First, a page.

Las Vegas Personal Injury Lawyer » Blog » As More Californians Move to Nevada, a Look on How Traffic Laws Differ

As More Californians Move to Nevada, a Look on How Traffic Laws Differ

Nevada is an appealing state to move to – its proximity to major metropolitan areas, its growing cities like Las Vegas and Reno, and a myriad of other economic and social factors makes the state enticing, especially to residents of its neighboring states. However, this exodus of residents from our neighboring states to Nevada comes with concerns. As traffic fatalities continue to rise in Nevada, it’s necessary to note that traffic laws can significantly differ from state to state, and some new residents may be unaware of Nevada traffic laws.

In 2023 the Las Vegas Global Economic Alliance reported that almost forty percent (38.3 %) of those who moved to the city in 2022 were from California. [1] Data from the U.S Census Bureau and Bureau of Labor Statistics suggests that for every thousand Nevada residents, fourteen are newcomers, and an estimated more than sixty-thousand Californians had moved to Nevada since 2019 [2].

I’m Moving to Nevada – How do I Obtain a Nevada’s Drivers License?

If you have moved to Nevada from another state, and need to apply for a Nevada driver’s license, you will need the following documents:

  • Proof of Identity, and Proof of all name changes if the current name differs from the one on the Proof of Identity
  • Proof of Social Security number
  • Two documents proving your Nevada residential address
  • Existing State-issued license or ID Card
  • Nevada Application for Driving Privileges filled out

Once these documents are received by the Nevada Department of Motor Vehicles, you will also be required to take a vision test to obtain your license. Additionally, some may be required to take a knowledge test—if any of the following conditions exist:

  • Under the age of Twenty-one
  • Three or More Convictions of Moving Violations in the past four years
  • Previous State’s License or Privilege to drive has expire or surrendered for more than one year
  • Suspended, Revoked, Canceled, or other Disqualifications of one’s drivers license within the last four years
  • A DUI conviction within the past seven years [3]

In addition to the conditions listed above, if one has restrictions listed, they may have to be re-tested. Transfer of driver’s licenses between states only applies to the same class of license, and if you would like a different class of license, another knowledge test may be required.

Differences in California and Nevada Traffic Laws

With the influx of Californians moving to Nevada, it is important to note that despite their proximity to each other, there are many differences in traffic laws between the two states.

Shawn Haggstorm, a State Trooper in Southern Nevada,  notes one of the biggest differences is motorcyclists’ inability to lane split—a difference that is confusing to both motorcyclists and those behind the wheel. In Nevada, lane splitting is illegal, and a motorcyclist cannot be in the same lane as a car and weave between other motor vehicles through traffic. While this has been legal in California since 2017, it can carry a fine starting at almost two-hundred dollars, and increases after each offense. [4]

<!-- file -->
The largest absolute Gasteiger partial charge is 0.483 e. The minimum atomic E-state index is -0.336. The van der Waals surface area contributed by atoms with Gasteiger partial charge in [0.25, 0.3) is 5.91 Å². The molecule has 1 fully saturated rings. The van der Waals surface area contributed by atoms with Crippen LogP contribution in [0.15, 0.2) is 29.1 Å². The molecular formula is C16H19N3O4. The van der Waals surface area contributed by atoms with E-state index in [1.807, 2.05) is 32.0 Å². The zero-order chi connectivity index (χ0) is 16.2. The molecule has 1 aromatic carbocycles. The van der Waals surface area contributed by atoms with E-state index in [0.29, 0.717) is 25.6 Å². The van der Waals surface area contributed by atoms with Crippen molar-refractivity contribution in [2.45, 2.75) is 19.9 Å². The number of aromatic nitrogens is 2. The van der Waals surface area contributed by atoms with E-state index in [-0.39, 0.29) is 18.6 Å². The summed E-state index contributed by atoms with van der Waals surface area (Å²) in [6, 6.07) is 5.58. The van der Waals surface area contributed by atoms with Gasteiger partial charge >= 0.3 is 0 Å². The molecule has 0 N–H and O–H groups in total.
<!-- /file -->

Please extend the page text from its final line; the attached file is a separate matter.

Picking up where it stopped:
Additionally, Nevada has stricter penalties for DUI crashes, and a driver convicted of driving under the influence and causing a fatal accident can be sentenced to between two and twenty years of prison with no opportunity for parole in Nevada. In contrast, in California, a driver may be sentenced with probation to thirty years in prison.  [7]

Another important difference between Nevada and California traffic laws is in regards to child safety seat requirements. In Nevada, children under the age of six or under sixty pounds are required to be in a car or booster seat. This is slightly more lenient than California which requires any child under eight years of age to be secured in a car/ booster seat. [5]

With regards to registration and the sale/purchase of a car, there is a major difference between California and Nevada.  In California, License plates belong to the car; unlike Nevada, California license plates are issued to the vehicle itself, not the owner. There are some exceptions to the rule, for instance personalized plates or special program plates, but generally standard plates are retained by the seller in Nevada.  An additional difference, is the sales tax incurred when registering a car.  You may need to pay sales tax on the vehicle purchase price when registering it in California, whereas Nevada has no state sales tax. However, Nevada does have a governmental services tax (GST) based on the vehicle’s value.

Lastly, Haggstorm notes the difference in penalties for speeding between the two states. In Nevada, if you travel thirty miles over the speed limit, your driving is deemed reckless. This can result in both jail time as well as a minimum fine of $1,240 dollars.  In California, reckless driving is typically fifteen miles over the speed limit, and fines are nine-hundred dollars, with a risk of losing one’s license after multiple offenses. Despite Nevada having stricter reckless driving and speeding penalties, Haggstorm notes that the frequency of reckless drivers is often higher in Nevada, due to less traffic in the state. [6]








Summerlin Location

11441 Allerton Park Dr #100
Las Vegas, NV 89135

Phone: 702-684-6900

Fax: 702-382-9798

Downtown Location

626 S 10th St
Las Vegas, NV 89101

Phone: 702-382-9797

Fax: 702-382-9798

Henderson Location

9230 S Eastern Ave #155
Las Vegas, NV 89123

Phone: 702-463-2900

Fax: 702-382-9798

Reno Location

1320 E Plumb Lane Ste A
Reno, NV 89502

Phone: 775-600-6000

Fax: 702-382-9798

Nevada Personal Injury Attorney

Joseph L. Benson II, and Ben J. Bingham, Personal Injury Attorneys

Free Consultation

This field is for validation purposes and should be left unchanged.